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Carotid-cochlear dehiscence: a dangerous mimicker of inner ear pathologies
  1. Sina Koochakzadeh,
  2. James R Dornhoffer,
  3. Joshua D Horton and
  4. Ted A Meyer
  1. Medical University of South Carolina, Charleston, South Carolina, USA
  1. Correspondence to Sina Koochakzadeh, koochakz{at}


A 67-year-old woman was referred to the otolaryngology service after presenting to the emergency department for dizziness and loss of balance. She reported several similar episodes over the past years. Physical examination was unremarkable. A temporal bone CT scan revealed dehiscence between the bony carotid canal and the cochlea resulting in the diagnosis of carotid-cochlear dehiscence (CCD). CCD is an extremely rare condition involving the thinning of the bony canal separating the internal carotid artery from the cochlea. CCD is best diagnosed with temporal bone CT scan. Treatment options include observation as well as chemical or surgical labyrenthectomy. Despite similar clinical and diagnostic characteristics of reported CCD cases, general trends and consensus on treatment options cannot be ascertained due to the extreme rarity of this condition. Regardless of these limitations, CCD is a critical diagnosis as it mimics other inner ear conditions and poses a potential, significant surgical risk for the otolaryngologist.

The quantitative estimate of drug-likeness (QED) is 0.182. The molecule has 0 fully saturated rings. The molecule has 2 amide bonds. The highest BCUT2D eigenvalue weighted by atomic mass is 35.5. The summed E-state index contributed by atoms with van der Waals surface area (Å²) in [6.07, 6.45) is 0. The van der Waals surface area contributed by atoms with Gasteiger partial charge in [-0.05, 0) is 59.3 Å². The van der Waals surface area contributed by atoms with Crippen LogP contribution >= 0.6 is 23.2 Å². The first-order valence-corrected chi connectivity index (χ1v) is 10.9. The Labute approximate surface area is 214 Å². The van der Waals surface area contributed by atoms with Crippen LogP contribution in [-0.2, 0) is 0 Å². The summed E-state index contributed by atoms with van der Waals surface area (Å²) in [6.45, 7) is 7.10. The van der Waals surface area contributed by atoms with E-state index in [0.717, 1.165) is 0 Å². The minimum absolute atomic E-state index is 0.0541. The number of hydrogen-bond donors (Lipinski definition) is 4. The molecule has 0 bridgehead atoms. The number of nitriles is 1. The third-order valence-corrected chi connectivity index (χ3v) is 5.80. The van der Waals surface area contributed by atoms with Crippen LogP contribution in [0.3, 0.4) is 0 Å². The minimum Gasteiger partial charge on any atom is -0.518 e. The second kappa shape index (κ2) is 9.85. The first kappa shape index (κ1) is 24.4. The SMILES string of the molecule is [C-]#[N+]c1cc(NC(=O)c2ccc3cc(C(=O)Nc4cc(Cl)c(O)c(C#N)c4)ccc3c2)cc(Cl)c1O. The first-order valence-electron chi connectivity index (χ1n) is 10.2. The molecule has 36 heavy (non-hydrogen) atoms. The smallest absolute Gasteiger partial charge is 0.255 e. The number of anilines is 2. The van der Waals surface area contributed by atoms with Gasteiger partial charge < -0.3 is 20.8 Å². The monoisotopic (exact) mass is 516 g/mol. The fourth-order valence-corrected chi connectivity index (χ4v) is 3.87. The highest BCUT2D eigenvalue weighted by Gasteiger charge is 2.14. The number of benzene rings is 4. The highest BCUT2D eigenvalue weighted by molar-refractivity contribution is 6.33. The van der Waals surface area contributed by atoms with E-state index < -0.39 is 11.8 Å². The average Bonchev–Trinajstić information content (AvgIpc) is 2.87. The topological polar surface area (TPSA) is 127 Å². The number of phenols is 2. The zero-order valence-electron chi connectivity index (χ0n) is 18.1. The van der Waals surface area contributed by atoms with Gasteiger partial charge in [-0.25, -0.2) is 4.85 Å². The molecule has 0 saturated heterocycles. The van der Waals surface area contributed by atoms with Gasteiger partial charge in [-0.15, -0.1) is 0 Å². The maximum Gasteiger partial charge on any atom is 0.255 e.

• ear, nose and throat/otolaryngology
  • otolaryngology / ENT
  • neurootology
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  • Contributors SK: literature review, data acquisition and drafting of manuscript. JRD: data acquisition and interpretation, and drafting and editing of manuscript. JDH: physician for patient while hospitalised, managing the case, review of entire case report, editing of manuscript. TAM: primary otologist for the patient in this case, editing of manuscript, providing expert opinion, approval of final version to be published.

  • Funding The authors have not declared a specific grant for this research from any funding agency in the public, commercial or not-for-profit sectors.

  • Competing interests None declared.

  • Provenance and peer review Not commissioned; externally peer reviewed.

  • Patient consent for publication Obtained.

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